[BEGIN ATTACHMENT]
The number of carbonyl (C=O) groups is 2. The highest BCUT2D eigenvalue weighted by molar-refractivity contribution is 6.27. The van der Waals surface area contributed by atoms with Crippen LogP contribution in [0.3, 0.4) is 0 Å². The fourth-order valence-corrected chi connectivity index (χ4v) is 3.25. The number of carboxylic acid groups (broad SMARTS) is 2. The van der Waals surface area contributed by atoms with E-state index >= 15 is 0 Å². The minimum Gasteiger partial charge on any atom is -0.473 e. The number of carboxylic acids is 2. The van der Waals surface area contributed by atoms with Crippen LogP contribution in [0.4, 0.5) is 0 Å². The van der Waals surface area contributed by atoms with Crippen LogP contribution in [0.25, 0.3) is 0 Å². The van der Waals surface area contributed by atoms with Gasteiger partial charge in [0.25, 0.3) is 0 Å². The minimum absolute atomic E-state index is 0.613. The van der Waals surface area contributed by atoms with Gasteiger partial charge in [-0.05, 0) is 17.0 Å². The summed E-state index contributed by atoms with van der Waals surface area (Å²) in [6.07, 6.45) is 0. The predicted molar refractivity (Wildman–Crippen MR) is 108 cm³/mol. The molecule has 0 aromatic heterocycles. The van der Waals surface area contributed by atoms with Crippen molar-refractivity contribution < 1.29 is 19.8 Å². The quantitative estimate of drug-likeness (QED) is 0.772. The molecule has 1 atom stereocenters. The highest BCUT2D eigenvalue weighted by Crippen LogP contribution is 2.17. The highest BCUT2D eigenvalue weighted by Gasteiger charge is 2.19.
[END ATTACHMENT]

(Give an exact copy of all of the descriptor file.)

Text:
The number of carbonyl (C=O) groups is 2. The highest BCUT2D eigenvalue weighted by molar-refractivity contribution is 6.27. The van der Waals surface area contributed by atoms with Crippen LogP contribution in [0.3, 0.4) is 0 Å². The fourth-order valence-corrected chi connectivity index (χ4v) is 3.25. The number of carboxylic acid groups (broad SMARTS) is 2. The van der Waals surface area contributed by atoms with E-state index >= 15 is 0 Å². The minimum Gasteiger partial charge on any atom is -0.473 e. The number of carboxylic acids is 2. The van der Waals surface area contributed by atoms with Crippen LogP contribution in [0.4, 0.5) is 0 Å². The van der Waals surface area contributed by atoms with Crippen LogP contribution in [0.25, 0.3) is 0 Å². The van der Waals surface area contributed by atoms with Gasteiger partial charge in [0.25, 0.3) is 0 Å². The minimum absolute atomic E-state index is 0.613. The van der Waals surface area contributed by atoms with Gasteiger partial charge in [-0.05, 0) is 17.0 Å². The summed E-state index contributed by atoms with van der Waals surface area (Å²) in [6.07, 6.45) is 0. The predicted molar refractivity (Wildman–Crippen MR) is 108 cm³/mol. The molecule has 0 aromatic heterocycles. The van der Waals surface area contributed by atoms with Crippen molar-refractivity contribution < 1.29 is 19.8 Å². The quantitative estimate of drug-likeness (QED) is 0.772. The molecule has 1 atom stereocenters. The highest BCUT2D eigenvalue weighted by Crippen LogP contribution is 2.17. The highest BCUT2D eigenvalue weighted by Gasteiger charge is 2.19.